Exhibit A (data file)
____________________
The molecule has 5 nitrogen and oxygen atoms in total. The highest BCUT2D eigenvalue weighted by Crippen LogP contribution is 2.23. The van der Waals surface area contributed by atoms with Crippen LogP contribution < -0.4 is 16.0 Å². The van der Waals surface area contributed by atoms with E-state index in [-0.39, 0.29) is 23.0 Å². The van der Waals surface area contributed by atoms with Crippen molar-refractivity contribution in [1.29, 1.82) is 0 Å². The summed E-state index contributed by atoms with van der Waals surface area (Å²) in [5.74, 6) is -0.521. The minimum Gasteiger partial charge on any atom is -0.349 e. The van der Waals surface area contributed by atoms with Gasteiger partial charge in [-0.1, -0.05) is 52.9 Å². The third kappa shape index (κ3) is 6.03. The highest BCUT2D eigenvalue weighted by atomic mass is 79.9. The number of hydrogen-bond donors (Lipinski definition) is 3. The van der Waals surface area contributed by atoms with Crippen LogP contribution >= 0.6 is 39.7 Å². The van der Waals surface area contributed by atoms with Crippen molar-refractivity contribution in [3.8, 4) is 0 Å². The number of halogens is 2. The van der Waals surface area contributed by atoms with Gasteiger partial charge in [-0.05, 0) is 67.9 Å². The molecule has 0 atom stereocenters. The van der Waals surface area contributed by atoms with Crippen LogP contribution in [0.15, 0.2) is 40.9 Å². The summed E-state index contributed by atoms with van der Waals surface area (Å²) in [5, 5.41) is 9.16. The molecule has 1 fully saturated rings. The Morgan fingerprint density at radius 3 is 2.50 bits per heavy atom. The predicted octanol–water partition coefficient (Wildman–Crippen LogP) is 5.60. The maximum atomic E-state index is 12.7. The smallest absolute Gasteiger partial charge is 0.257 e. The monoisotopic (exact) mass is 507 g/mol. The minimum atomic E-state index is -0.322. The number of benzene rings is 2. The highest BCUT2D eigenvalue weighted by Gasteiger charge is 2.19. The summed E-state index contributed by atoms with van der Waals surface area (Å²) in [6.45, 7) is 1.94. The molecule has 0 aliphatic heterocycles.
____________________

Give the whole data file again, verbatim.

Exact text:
The molecule has 5 nitrogen and oxygen atoms in total. The highest BCUT2D eigenvalue weighted by Crippen LogP contribution is 2.23. The van der Waals surface area contributed by atoms with Crippen LogP contribution < -0.4 is 16.0 Å². The van der Waals surface area contributed by atoms with E-state index in [-0.39, 0.29) is 23.0 Å². The van der Waals surface area contributed by atoms with Crippen molar-refractivity contribution in [1.29, 1.82) is 0 Å². The summed E-state index contributed by atoms with van der Waals surface area (Å²) in [5.74, 6) is -0.521. The minimum Gasteiger partial charge on any atom is -0.349 e. The van der Waals surface area contributed by atoms with Gasteiger partial charge in [-0.1, -0.05) is 52.9 Å². The third kappa shape index (κ3) is 6.03. The highest BCUT2D eigenvalue weighted by atomic mass is 79.9. The number of hydrogen-bond donors (Lipinski definition) is 3. The van der Waals surface area contributed by atoms with Crippen LogP contribution >= 0.6 is 39.7 Å². The van der Waals surface area contributed by atoms with Crippen molar-refractivity contribution in [3.8, 4) is 0 Å². The number of halogens is 2. The van der Waals surface area contributed by atoms with Gasteiger partial charge in [-0.05, 0) is 67.9 Å². The molecule has 0 atom stereocenters. The van der Waals surface area contributed by atoms with Crippen LogP contribution in [0.15, 0.2) is 40.9 Å². The summed E-state index contributed by atoms with van der Waals surface area (Å²) in [5, 5.41) is 9.16. The molecule has 1 fully saturated rings. The Morgan fingerprint density at radius 3 is 2.50 bits per heavy atom. The predicted octanol–water partition coefficient (Wildman–Crippen LogP) is 5.60. The maximum atomic E-state index is 12.7. The smallest absolute Gasteiger partial charge is 0.257 e. The monoisotopic (exact) mass is 507 g/mol. The minimum atomic E-state index is -0.322. The number of benzene rings is 2. The highest BCUT2D eigenvalue weighted by Gasteiger charge is 2.19. The summed E-state index contributed by atoms with van der Waals surface area (Å²) in [6.45, 7) is 1.94. The molecule has 0 aliphatic heterocycles.